(So far, the refund of a faulty petrol-powered hedge trimmer has been going normally. The item has been deemed faulty by an expert, and the customer has his receipt and has been pleasant throughout. However, there is a problem: for legal reasons we cannot accept the hedge trimmer until the petrol has been drained out it. This has to be done by the customer offsite and into a fuel can for safety reasons. I explain this to the customer, and he appears to understand and walks off. I’m just serving the next customer when, out of the corner of my eye, I witness this customer pouring petrol into a PAPER CUP, which is in turn balanced precariously on top of the cigarette bin at the entrance to the store.)

Me: “Stop! Stop! For the love of God stop!”

Customer: “Why? What am I doing?”

Me: “I said for you to empty that offsite into an appropriate container! And look what it’s on!”

(The customer begins to slowly read the words, “Please extinguish your cigarette here.”)

Customer: “Oh. I didn’t realise what you meant.”

(After this, we now make sure that customers take such items away before serving the next customer.)

A Rags To Rashes Story

, , , , | Healthy | March 12, 2019

My dad likes to share this story of when he worked in a science lab.

There were massive security protocols in place for everything, but one day, a pile of what looked like rags was left in a high-traffic area. People were basically forced to step on the rags to walk through. Nobody seemed to be paying attention to them, or be concerned that they were just lying there.

My dad saw them when he arrived for the day and was finally the one who followed protocol and called it in.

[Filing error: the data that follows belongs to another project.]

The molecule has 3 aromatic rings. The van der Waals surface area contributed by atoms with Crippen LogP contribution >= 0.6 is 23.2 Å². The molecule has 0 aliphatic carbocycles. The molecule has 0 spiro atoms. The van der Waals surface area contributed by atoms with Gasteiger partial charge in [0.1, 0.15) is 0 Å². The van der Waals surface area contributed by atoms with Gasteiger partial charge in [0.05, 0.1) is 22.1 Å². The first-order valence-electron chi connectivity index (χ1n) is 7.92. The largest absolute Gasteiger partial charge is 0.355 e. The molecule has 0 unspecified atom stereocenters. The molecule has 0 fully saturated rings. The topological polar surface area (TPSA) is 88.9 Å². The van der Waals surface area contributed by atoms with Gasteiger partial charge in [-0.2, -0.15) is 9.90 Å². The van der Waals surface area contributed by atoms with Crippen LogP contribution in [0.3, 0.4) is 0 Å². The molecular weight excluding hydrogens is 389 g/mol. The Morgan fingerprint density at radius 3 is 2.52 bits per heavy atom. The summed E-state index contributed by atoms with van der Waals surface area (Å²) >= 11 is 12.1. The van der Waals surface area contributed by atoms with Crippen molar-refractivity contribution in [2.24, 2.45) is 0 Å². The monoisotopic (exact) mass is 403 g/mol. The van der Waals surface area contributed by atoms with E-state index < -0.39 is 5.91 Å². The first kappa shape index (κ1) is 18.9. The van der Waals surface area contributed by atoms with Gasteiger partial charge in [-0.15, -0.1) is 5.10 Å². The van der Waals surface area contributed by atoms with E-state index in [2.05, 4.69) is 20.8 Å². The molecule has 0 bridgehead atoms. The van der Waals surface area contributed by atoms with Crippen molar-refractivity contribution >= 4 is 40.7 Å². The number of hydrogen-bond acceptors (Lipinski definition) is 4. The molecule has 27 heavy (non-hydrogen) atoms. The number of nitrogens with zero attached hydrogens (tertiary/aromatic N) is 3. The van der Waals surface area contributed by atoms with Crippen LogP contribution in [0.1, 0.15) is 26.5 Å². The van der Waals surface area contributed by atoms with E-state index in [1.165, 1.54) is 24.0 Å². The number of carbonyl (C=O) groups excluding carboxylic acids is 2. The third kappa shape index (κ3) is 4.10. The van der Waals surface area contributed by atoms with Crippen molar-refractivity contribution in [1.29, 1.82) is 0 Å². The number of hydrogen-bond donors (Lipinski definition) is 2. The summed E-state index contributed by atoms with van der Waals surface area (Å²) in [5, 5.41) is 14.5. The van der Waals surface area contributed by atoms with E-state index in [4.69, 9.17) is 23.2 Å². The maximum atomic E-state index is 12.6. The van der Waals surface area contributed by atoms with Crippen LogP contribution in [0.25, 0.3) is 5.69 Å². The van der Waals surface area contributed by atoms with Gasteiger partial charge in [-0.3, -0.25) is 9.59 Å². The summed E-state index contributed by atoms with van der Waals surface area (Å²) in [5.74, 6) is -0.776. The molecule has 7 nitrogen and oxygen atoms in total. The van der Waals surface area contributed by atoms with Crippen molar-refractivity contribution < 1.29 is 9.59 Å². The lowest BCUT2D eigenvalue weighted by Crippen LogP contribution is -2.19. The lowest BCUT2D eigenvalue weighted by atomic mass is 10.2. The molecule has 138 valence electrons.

Apparently, the response was something to behold. The lab was shut down. Nobody in the entire lab facility was allowed to leave until they went through thorough decontamination; since it was a high-traffic area, basically everyone had to be considered “exposed” to… whatever it was. Their clothes and shoes were confiscated. People in Hazmat suits came, collected the rags, shut down the wing for decontamination, and left everyone sitting around for hours, unable to do anything or leave.

At the end of the day, an all-clear was given: “We’ve determined that there’s no contamination or exposure from the rags. However, if anyone develops a fungus-like infection or rash, please report it immediately.”

My dad commented, “That’s so comforting to hear.”

The entire staff got to be dragged in for a refresher on safety protocols and “why we don’t just walk through a potential contamination hazard.”

Not Watching The Projectiles Is Actually Even Less Safe

, , , | Right | March 1, 2019

(I work in an open-air museum. During the summer, we always have a visit from a British living history society, who bring reconstructions of Roman artillery pieces with them, which they actually use for demonstrations. However, most people don’t seem to understand how dangerous these things can be if used incorrectly. Every day, when doing such a demonstration, we have to get all visitors to the safe side of the field where the demonstration is being held. And every day, we have the same discussion with at least one person:)

Me: “Would you all go to the far side of the field, please? Just for your own safety!”

Visitor: “Oh, I’m not going to watch the demonstration.”

Me: “You don’t need to watch it. You just have to get out of this area, because otherwise you might get killed by a projectile.”

(Not to mention all the indignant faces people make when you tell them to get out of the danger zone.)